Double tires in Sweden cost lives, even in Congo

Photo: Erik Johansen / NTB

Double decks cost more lives for people, in different ways than they do by road safety. The worst is the bad air when the nubs of asphalt erupt, but the circumstances under the cobalt breakdown in Congo have been weighed by Chalmers researchers. Stock Photography.

The debate on the tires continues. Now researchers from Chalmers are adding to the poor working environment in the mines of Congo, where cobalt is often extracted to the dubs. The conclusion is that the total costs of the tires in lost years cost more than they win.

Better braking on oily tires with double tires than with other winter tires. But the dubs tear particles out of the asphalt, creating air pollution that affects health and causes people to die prematurely.

What is the most important?

The conflict between road safety and the environment is now known. Chalmers, however, has gone further and has chosen a holistic approach to how the band influences people's health. The conclusion is that the double deck costs more, in terms of lost life years for people than they win by the same measure.

Simple mines

The added aspect is about how the metal cobalt is extracted from the nubs, often in small-scale mines in the Congo-Kinshasa. The researchers have investigated accident statistics from the mines.

"About 50 percent of all cobalt comes from Congo, where a very large part comes from very simple mines", says Sverker Molander, professor

"Then there is the whole scale, there is cobalt from other places where mining is high-tech with good luck", he adds.

According to Molander it is not inconceivable that tire manufacturers place higher demands on DRC players on the working environment in the cobalt mines. But it is not easy, partly because there are many intermediaries.

Dangerous air

The most significant negative impact on the life-years problem, however, is the health-hazardous air from roads and streets in Sweden, where cars drive with a double-decker.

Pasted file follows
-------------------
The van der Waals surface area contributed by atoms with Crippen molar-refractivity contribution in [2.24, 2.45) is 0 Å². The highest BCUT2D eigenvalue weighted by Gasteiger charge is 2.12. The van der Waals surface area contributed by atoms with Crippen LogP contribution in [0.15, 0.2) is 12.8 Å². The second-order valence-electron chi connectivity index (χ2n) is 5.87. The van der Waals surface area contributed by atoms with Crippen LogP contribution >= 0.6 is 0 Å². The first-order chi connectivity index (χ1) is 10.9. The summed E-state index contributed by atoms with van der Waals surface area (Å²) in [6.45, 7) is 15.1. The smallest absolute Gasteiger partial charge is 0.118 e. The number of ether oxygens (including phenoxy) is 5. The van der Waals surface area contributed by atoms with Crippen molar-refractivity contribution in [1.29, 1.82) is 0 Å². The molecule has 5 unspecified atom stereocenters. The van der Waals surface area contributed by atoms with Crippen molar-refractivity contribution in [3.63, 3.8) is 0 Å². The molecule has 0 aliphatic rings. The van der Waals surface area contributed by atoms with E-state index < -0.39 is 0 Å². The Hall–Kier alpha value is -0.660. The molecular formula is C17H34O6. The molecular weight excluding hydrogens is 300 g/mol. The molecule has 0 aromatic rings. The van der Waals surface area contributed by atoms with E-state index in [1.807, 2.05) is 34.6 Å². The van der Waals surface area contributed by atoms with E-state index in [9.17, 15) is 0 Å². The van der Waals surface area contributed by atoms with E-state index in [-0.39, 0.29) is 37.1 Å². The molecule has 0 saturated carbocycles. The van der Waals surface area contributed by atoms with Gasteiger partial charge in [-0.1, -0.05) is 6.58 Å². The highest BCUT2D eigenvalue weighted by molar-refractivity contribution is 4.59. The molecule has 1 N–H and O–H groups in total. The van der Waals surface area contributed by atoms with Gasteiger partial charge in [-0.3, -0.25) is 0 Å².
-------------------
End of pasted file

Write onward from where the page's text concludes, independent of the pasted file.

Sverker Molander advocates the use of winter tires without a tire.

"I think that the need to drive a tire is not really as big as the manufacturers want us to believe in. If you need a double deck, you can drive more carefully and nowadays there are also anti-slip and anti-spin features in our cars that help, says Sverker Molander.

– In soft snow, the profile determines the tire. Not the dubs.

He also emphasizes the importance of good road maintenance.

– Put away the snow and put some gravel on, Molander's prescription.


The calculation of lost or lost life years is based on a life cycle analysis based on measures developed by the World Health Organization (WHO).

According to the invention the tires on Swedish roads in the winter save between 60 and 770 years of life in traffic, while between 570 and 2 200 years of life are lost due to the tires for other reasons.

"There is considerable uncertainty in our data", Sverker Molander admits.

At the same time, he stresses that highly calculated values ​​for each factor must be compared with highly calculated values ​​for other factors.

"Our main point is the big difference between lost and lost years, not the numbers themselves", says Molander.

"I think the need to drive with a tire is not really as big as the manufacturers want us to believe.

Sverker Molander, professor at Chalmers.

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